E’s Editorial: Exploring Myself

Ella Schuellerman, Arts & Life Editor

LONDON — Something happens when a person sets foot in another country, especially a country that becomes home for the next few months, or for some a year. In my experience, a mixture of restlessness and constant excitement consumes a person’s body when they’re jumping from country to country, running through the airport to catch a flight at five in the morning, heartbeat never slowing down for a second. It doesn’t want you to stop.

Studying abroad has given me a unique education drawn from all over the world, but the world now seems a lot bigger. Studying and exploring a foreign country, my only consequence is maybe lack of sleep. I wonder, can life get better than this?

While discovering this extraordinarily big world, I realized that there is a lot more experiencing and self-realization to be done. I hadn’t even begun to discover myself before I stepped onto that plane at Cleveland Hopkins. Self-discovery doesn’t necessarily happen when you are abroad, it can happen anywhere, but either way, it is important to be aware of the major changes that are happening within yourself. They will change your view on a lot of internal and external entities.

Taking inventory of my life was one of the first ways in which I realized I was changing. It was a good kind of change. I realized it by using a journal and setting aside some coveted time each day to reflect on life. Taking inventory on memories turns into a form of self expression; it lets the mind go. The evolution I witnessed within myself due to journaling is remarkable, from page one of not really letting myself go in my writing to being sucked into my journal like a black hole to not even realizing it’s been hours since I picked up my pen.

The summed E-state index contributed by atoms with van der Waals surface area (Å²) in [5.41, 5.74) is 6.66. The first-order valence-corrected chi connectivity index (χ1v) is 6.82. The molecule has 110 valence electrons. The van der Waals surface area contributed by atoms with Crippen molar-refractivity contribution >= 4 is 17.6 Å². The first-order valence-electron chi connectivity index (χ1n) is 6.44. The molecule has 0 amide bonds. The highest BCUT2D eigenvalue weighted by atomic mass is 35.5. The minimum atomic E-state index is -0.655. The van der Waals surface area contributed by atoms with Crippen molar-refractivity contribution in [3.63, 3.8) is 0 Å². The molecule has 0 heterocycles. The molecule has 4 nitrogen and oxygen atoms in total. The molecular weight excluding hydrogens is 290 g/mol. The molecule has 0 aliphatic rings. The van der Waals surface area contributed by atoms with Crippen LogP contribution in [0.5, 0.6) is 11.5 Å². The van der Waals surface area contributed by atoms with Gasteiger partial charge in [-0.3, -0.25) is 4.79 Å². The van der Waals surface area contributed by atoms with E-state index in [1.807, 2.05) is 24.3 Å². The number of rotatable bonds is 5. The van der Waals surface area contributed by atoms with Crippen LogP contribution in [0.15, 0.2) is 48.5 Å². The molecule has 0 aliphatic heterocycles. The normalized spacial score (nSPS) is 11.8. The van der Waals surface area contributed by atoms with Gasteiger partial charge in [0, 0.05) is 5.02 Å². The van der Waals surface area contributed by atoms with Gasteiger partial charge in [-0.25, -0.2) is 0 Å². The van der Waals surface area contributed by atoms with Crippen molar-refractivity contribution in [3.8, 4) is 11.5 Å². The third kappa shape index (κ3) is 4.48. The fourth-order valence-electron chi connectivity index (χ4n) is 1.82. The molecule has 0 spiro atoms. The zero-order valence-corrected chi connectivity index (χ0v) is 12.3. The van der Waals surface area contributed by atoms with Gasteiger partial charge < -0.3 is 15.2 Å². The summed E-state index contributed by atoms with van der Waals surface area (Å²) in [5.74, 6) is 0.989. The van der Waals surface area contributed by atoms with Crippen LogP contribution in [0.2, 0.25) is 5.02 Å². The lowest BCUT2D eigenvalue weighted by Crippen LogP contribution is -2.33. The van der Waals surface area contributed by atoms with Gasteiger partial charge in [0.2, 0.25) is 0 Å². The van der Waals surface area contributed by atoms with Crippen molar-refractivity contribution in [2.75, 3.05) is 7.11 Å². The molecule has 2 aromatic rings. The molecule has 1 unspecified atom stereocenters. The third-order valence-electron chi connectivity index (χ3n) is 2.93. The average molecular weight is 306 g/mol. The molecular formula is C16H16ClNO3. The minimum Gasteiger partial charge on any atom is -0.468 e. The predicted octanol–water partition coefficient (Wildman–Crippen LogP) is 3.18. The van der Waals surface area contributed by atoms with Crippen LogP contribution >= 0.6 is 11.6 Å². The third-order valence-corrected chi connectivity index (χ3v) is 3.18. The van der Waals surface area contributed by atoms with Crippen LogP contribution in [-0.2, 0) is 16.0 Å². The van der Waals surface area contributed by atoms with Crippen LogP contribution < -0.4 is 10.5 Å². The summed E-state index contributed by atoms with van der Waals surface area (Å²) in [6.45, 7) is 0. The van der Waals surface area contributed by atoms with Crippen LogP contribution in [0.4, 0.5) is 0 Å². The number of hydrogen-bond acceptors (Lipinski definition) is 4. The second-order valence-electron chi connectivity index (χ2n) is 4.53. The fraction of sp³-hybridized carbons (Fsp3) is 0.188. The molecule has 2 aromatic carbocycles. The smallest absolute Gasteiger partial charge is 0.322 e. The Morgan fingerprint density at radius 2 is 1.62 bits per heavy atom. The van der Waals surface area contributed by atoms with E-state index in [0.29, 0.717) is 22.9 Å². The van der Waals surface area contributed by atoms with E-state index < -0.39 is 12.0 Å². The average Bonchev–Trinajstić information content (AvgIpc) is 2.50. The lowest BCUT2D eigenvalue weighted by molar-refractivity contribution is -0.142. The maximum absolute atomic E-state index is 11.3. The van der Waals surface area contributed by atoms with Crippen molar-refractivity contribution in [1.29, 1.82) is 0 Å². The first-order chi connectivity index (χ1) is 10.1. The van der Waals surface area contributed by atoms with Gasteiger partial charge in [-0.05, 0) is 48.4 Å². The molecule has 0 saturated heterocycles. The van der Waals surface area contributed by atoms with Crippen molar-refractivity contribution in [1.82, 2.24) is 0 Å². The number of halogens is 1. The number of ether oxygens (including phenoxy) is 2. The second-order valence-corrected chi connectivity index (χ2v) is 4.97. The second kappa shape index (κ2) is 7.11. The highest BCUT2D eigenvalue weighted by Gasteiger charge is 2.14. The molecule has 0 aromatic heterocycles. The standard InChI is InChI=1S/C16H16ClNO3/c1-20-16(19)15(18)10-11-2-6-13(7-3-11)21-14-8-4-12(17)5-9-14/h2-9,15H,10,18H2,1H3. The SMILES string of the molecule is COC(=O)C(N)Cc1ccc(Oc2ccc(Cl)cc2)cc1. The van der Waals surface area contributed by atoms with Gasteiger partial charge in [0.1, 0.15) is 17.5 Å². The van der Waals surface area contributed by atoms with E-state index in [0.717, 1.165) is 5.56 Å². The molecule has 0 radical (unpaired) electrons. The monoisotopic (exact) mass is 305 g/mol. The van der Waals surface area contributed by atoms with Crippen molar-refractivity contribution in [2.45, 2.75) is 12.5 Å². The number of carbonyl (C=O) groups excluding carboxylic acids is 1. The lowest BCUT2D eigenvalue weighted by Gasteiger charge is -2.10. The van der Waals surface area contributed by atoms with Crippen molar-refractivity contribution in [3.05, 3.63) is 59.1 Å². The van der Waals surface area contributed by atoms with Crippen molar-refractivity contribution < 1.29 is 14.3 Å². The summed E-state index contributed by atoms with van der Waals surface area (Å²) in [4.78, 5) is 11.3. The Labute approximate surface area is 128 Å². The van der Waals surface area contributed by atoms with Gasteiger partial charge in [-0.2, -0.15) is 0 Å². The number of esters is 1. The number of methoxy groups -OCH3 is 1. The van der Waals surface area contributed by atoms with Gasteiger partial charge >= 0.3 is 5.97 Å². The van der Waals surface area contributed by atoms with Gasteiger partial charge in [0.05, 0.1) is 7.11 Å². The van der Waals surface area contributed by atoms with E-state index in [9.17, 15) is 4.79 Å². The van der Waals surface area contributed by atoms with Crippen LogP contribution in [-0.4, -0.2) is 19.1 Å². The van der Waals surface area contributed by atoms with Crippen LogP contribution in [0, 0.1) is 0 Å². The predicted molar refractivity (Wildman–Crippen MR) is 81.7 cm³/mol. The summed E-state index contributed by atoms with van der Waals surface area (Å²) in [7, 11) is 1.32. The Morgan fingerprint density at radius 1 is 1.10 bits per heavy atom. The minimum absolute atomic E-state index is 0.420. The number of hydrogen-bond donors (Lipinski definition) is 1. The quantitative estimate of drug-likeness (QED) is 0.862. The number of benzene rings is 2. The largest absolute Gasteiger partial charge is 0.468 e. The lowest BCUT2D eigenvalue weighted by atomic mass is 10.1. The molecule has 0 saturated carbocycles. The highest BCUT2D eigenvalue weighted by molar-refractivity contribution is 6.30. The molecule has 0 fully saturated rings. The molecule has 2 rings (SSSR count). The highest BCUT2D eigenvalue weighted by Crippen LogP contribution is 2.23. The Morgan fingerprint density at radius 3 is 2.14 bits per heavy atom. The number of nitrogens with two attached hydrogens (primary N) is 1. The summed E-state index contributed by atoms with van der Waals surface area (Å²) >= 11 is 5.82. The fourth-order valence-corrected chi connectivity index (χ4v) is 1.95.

The overall change I have witnessed is that, in every situation, I have to be real with myself. Not only does this mean being real with my actions and words, but it means living every single day with intent. Creating this deeper connection with myself not only creates a great deal of reassurance in daily life, but also allows me to live life to the fullest. Giving daily reminders that everything happens how it’s supposed to is difficult for people to remember when going through a crisis or difficult time. Reminding myself to live with intent strengthens emotional functions, reduces stress and absolutely boosts my happiness.

One of the simplest things I do that brings me joy is riding the Tube, London’s city subway system. A few days ago, I was rushing down the street to hop on the next train out to Cambridge, but I royally missed it. Rather than sulk in the fact that I sprinted and pushed to get there sweating profusely in my thick wool sweater, I reminded myself that another one would come. So I sat and waited, another train pulled in. Trying not to get so caught up in your head is challenging, but allowing the inner critic to become the supporting character is a much better way to go about the day.

It is in human nature that we seek the acceptance of others, even from those we do not necessarily mesh with. As humans, we often feel the societal expectation to do better or be better. Not only do we look for and seek gratification from others, we only accept and reward ourselves when we get that outsourced validation. Why not change the narrative? Why not seek your own approval? It is your path to self-discovery. These are your goals, not someone else’s.

I am not sure if I would have had this self-discovery realization if I hadn’t gone to London. Maybe it would have come later on in life, but I am glad it came to me at the right moment. I do things that make me happy, I work hard to make myself proud, I am unapologetically myself and I think that is practically a self-care practice in the making that needs to be talked about more. This is a narrative that needs to be instilled in each of us.

They say that university is the place where self-discovery happens, they just don’t tell you it happens when you least expect it and need it most.